so why am I so happy then?

My summer sabbatical’s coming to an end. Flying home tomorrow. Already missing these Colorado Rocky Mountains that surround our little one-bedroom condo here at Granby Ranch. But I like Ohio, too. Still no place like home!

Time for one last blog post. Have been reading a lot these last couple weeks, but for me the most helpful read of all is still the Holy Bible. My way of reading it is based on two things: how I was trained at Ohio State as a clinician, and how I was trained at United Seminary as a theologian. In reverse order, here’s how it goes. My own theology places Jesus squarely in the body of God’s Holy Trinity. Father is God’s mind, Holy Spirit is God’s soul, Jesus is God’s body. As God’s body whose behaviors are recorded in, appropriately, “the (good news) Gospels,” Jesus is “the way” to come closest to seeing God, understanding what God is like. In this sense, Jesus is God’s living Word even as the Bible is God’s written Word. Both are born of the same Holy Spirit, and yet come to us through human authors and the womb of a human mother. God loves to use our human abilities. Even that is good news, isn’t it?

How we understand the Bible depends on how we understand God. I know, it’s really circular, chicken and egg kind of stuff. But think about this: if God reveals Himself through Jesus, we know that God speaks in symbols, parables, allegories, metaphors, abstractions, and poetry. If God speaks that way through Jesus, then God consistently speaks that way through the Biblical writers of even the Old Testament (Hebrew) Bible as well. In other words, God is not a literalist in His communication with humans. We humans misunderstand both God and the Bible when we take Him literally. God speaks an abstract and not a concrete language. To know God’s language is to know God. Thank you Jesus! Thank you Holy Bible!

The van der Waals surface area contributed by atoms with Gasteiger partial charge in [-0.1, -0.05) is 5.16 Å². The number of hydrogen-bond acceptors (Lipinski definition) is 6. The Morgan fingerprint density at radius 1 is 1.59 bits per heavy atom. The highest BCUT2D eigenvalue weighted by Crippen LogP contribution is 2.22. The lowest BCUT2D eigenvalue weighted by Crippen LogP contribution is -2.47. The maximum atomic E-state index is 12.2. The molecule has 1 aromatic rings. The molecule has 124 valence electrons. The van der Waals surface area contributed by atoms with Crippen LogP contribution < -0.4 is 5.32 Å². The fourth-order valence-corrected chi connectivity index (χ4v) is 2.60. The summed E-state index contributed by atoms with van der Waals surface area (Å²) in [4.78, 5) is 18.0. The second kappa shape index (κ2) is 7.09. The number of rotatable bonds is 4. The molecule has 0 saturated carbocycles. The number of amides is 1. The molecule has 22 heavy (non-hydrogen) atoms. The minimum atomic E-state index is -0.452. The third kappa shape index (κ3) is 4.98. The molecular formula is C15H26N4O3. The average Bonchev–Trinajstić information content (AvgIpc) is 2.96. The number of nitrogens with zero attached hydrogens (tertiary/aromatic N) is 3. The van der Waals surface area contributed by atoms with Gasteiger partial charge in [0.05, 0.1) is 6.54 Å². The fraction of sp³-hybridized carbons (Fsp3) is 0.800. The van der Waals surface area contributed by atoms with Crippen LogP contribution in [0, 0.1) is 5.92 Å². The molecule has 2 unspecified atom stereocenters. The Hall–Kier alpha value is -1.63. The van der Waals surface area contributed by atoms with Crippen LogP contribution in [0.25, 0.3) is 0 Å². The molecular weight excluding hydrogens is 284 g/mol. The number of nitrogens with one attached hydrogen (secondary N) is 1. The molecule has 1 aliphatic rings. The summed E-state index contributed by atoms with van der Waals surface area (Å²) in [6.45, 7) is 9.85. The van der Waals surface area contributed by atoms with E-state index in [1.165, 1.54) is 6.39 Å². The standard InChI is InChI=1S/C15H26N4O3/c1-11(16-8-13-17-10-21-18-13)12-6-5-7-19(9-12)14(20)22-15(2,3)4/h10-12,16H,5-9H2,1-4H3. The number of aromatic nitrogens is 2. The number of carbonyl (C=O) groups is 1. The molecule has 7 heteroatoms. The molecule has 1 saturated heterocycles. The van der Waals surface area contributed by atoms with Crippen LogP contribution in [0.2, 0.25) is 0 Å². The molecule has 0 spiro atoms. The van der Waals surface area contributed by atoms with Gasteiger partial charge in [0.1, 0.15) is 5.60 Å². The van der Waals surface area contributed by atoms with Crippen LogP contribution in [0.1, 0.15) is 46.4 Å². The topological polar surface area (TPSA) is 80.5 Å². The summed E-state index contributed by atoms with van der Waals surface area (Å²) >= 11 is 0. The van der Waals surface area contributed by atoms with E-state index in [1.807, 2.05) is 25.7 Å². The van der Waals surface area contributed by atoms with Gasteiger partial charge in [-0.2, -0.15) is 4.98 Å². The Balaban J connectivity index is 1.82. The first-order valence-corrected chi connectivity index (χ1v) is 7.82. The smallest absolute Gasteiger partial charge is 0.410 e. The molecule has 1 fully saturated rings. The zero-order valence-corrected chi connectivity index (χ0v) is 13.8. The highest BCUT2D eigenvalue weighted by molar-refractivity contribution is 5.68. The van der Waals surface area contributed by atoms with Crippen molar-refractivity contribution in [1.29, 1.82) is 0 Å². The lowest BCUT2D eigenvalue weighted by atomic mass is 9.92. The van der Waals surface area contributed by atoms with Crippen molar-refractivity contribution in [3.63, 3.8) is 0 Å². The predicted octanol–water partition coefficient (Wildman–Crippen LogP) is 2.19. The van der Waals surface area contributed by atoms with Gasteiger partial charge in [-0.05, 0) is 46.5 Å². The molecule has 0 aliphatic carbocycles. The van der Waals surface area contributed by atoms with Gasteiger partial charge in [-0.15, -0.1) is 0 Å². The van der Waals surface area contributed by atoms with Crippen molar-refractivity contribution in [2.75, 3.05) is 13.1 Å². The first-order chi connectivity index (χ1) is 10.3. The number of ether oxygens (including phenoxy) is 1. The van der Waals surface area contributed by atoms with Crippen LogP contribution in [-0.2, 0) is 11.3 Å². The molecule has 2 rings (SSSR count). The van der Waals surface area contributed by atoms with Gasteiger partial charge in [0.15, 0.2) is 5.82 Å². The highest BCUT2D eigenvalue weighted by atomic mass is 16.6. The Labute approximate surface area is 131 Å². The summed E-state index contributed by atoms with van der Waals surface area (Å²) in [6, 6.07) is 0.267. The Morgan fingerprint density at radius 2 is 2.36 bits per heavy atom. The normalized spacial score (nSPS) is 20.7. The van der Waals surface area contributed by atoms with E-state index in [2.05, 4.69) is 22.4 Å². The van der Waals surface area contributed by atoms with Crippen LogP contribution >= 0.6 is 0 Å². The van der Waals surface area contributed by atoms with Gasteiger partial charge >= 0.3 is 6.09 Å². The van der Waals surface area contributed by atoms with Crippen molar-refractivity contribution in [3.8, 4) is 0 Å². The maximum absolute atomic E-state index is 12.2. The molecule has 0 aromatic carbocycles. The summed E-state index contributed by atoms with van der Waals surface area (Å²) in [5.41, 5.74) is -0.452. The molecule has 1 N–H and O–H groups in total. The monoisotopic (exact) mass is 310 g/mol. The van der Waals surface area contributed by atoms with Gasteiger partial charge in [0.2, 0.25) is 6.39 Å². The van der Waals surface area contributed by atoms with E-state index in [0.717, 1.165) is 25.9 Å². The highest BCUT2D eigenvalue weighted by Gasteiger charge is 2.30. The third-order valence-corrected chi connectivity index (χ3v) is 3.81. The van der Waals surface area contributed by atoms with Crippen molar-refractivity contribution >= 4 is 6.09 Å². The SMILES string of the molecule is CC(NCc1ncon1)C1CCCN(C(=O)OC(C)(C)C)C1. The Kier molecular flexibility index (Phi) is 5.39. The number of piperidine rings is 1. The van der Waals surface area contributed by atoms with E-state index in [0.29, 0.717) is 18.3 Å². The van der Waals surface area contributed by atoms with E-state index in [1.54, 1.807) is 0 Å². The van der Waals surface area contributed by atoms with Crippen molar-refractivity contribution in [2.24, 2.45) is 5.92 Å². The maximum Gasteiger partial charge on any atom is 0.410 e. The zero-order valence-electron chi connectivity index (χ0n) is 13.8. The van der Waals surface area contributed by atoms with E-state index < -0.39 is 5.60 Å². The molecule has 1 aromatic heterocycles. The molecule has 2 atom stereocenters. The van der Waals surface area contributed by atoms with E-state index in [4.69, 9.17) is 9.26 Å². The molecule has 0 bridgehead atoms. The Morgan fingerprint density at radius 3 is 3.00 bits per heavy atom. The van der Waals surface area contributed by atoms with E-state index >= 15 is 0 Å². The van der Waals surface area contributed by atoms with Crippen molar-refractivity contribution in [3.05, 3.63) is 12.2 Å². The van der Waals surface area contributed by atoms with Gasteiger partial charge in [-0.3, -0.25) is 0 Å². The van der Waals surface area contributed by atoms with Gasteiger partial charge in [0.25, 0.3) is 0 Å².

All that said, here’s how I read the Bible based on my training as a clinician. Every passage of the Bible is a solution to some universal human problem. All of my preaching of the Scriptures as a pastor can be summed up in one standard outline: 1) What’s the common human problem these people in this passage were having? 2) When have I had that same problem in my own life experiences? 3) When have others had it? 4) When have you (congregation) had it? And, 5) if we’ve all experienced this same problem in life, then what is God’s solution for us according to this passage? How do we see this solution in this passage, and how do we see it best of all through Jesus in the Gospels? That’s always my bottom line if I’m doing a sermon. Clinically, I must assess the problem, socially relate to it, and then uncover God’s prescription as our Great Physician and ultimate Healer. No other book does this as well as God’s Holy Bible.

If Jesus could summarize the entire Old Testament with the Golden Rule of “Do unto others as you would have others do unto you,” then my attempt to follow Him with a NT summary is this: “Do not fear. Do love.” Can’t break my own faith down any simpler than this. Not my own theology. Not my own psychology. Not my own joy and happiness and meaning and purpose in life. Nothing beats loving God and others, and using that love to cast out fear. Next blog from Ohio will be about what we have to let go of when our fear is cast out by love, and why we sometimes mess up and choose to let go of love and hold onto fear instead. I’m inviting you to follow.

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